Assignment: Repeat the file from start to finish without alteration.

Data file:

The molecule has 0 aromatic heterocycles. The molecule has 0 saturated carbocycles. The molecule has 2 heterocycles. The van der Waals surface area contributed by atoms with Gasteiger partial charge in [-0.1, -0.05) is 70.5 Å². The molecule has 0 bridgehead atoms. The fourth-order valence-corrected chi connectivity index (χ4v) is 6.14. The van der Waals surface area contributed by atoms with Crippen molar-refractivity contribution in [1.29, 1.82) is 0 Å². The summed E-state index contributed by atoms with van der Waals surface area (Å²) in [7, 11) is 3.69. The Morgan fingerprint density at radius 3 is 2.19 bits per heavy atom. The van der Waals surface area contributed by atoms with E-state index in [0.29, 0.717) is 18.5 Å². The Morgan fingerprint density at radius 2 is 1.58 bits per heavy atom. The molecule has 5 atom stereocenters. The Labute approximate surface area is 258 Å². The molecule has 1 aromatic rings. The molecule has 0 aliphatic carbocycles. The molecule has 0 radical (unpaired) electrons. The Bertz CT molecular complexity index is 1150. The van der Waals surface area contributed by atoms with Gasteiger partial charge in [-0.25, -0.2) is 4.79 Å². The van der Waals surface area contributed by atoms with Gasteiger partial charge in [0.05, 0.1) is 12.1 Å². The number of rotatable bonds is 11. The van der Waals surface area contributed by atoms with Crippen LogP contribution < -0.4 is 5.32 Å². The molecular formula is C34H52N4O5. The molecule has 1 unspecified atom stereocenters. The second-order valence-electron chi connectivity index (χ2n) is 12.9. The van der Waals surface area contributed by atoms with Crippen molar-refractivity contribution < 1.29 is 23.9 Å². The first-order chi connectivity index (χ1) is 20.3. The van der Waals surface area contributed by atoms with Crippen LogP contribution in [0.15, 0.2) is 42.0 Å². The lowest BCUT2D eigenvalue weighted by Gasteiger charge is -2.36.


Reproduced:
The molecule has 0 aromatic heterocycles. The molecule has 0 saturated carbocycles. The molecule has 2 heterocycles. The van der Waals surface area contributed by atoms with Gasteiger partial charge in [-0.1, -0.05) is 70.5 Å². The molecule has 0 bridgehead atoms. The fourth-order valence-corrected chi connectivity index (χ4v) is 6.14. The van der Waals surface area contributed by atoms with Crippen molar-refractivity contribution in [1.29, 1.82) is 0 Å². The summed E-state index contributed by atoms with van der Waals surface area (Å²) in [7, 11) is 3.69. The Morgan fingerprint density at radius 3 is 2.19 bits per heavy atom. The van der Waals surface area contributed by atoms with E-state index in [0.29, 0.717) is 18.5 Å². The Morgan fingerprint density at radius 2 is 1.58 bits per heavy atom. The molecule has 5 atom stereocenters. The Labute approximate surface area is 258 Å². The molecule has 1 aromatic rings. The molecule has 0 aliphatic carbocycles. The molecule has 0 radical (unpaired) electrons. The Bertz CT molecular complexity index is 1150. The van der Waals surface area contributed by atoms with Gasteiger partial charge in [-0.25, -0.2) is 4.79 Å². The van der Waals surface area contributed by atoms with Gasteiger partial charge in [0.05, 0.1) is 12.1 Å². The number of rotatable bonds is 11. The van der Waals surface area contributed by atoms with Crippen LogP contribution < -0.4 is 5.32 Å². The molecular formula is C34H52N4O5. The molecule has 1 unspecified atom stereocenters. The second-order valence-electron chi connectivity index (χ2n) is 12.9. The van der Waals surface area contributed by atoms with Crippen molar-refractivity contribution < 1.29 is 23.9 Å². The first-order chi connectivity index (χ1) is 20.3. The van der Waals surface area contributed by atoms with Crippen LogP contribution in [0.15, 0.2) is 42.0 Å². The lowest BCUT2D eigenvalue weighted by Gasteiger charge is -2.36.